Keir Starmer, leader of Britain’s Labour Party, on Sunday pledged to reverse the abolition of the top rate of income tax, saying tax cuts for the wealthy wouldn’t create growth as he made a pitch for power at the annual party conference.
Starmer, who leads Britain’s main opposition party, said he would reintroduce the top rate of income tax to 45% after the government abolished the rate in.
Starmer is under pressure to assert himself as the prime minister-in-waiting as he starts his campaign for power at this week’s annual Labour conference in Liverpool in northwest England.
The selection of Liz Truss as new Conservative leader on a tax-cutting platform earlier this month has immediately widened the ideological gulf between Britain’s main parties.
“I see a very big political divide,” Starmer told the BBC.
“I do not believe in this theory that it’s only those at the very top, the very wealthy, that create and drive our economy. It’s the working people across the country.”
Finance minister Kwasi Kwarteng on Friday unleashed historic tax cuts, ditched the cap on bankers’ bonuses and announcedin a fiscal statement which sent markets into a tailspin.
Starmer said a move by Kwarteng to cut the top rate of tax was “wrongheaded” and unfair because it handed someone earning 1 million pounds ($1.09 million) a 55,000 pound tax cut and would not trickle down to the rest.
“I would reverse the decision they made,” Labour leader Starmer told the BBC. “It is hugely risky, it is hugely divisive, and I would reverse it.”
However, Starmer said a Labour government would not reverse the government’s decision to cut the basic rate of income tax to 19% from 20%, saying that tax cut would benefit working people.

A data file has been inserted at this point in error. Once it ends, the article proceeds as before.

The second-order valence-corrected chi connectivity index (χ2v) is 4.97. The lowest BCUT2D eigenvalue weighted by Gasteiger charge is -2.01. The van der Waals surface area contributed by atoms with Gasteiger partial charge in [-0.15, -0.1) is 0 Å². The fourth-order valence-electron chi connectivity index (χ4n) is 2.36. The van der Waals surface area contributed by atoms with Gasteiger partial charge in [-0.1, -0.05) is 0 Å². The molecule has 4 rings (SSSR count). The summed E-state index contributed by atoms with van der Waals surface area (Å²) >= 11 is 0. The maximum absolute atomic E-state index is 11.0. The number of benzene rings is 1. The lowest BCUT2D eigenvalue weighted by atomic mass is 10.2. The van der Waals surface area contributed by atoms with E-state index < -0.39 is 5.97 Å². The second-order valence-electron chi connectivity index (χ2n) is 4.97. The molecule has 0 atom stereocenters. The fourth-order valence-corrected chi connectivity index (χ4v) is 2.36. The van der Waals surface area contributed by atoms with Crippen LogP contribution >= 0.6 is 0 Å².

Kwarteng said that he was focused on, not on short-term market moves, when challenged over the sharp fall in sterling and bond prices.
“You don’t deal with people’s rising cost of living by taking more of their money in tax,” Kwarteng told the BBC on Sunday.
With the next election expected in 2024, Starmer is bidding to move his party towards the centre and steeling himself for a more ideologically-focused debate with Truss, after his sparring with her predecessor Boris Johnson often focused on character.
Starmer has been criticised by some in his party for not spelling out clear policies to challenge the Conservatives, who have been dealing with crises ranging from sleaze to the highest inflation in four decades.
Labour is about 10 percentage points ahead of the ruling Conservatives in the opinion polls but with the next election due in the two years, some lawmakers said the party should be further ahead.
Starmer said Labour was heading in the right direction, and that the hope that the party would win the next election had turned into a belief.
“I’m very pleased with the progress that we’re making,” he said.
“To now be in a position where there’s a belief that Labour will win the next general election is real progress for our party.”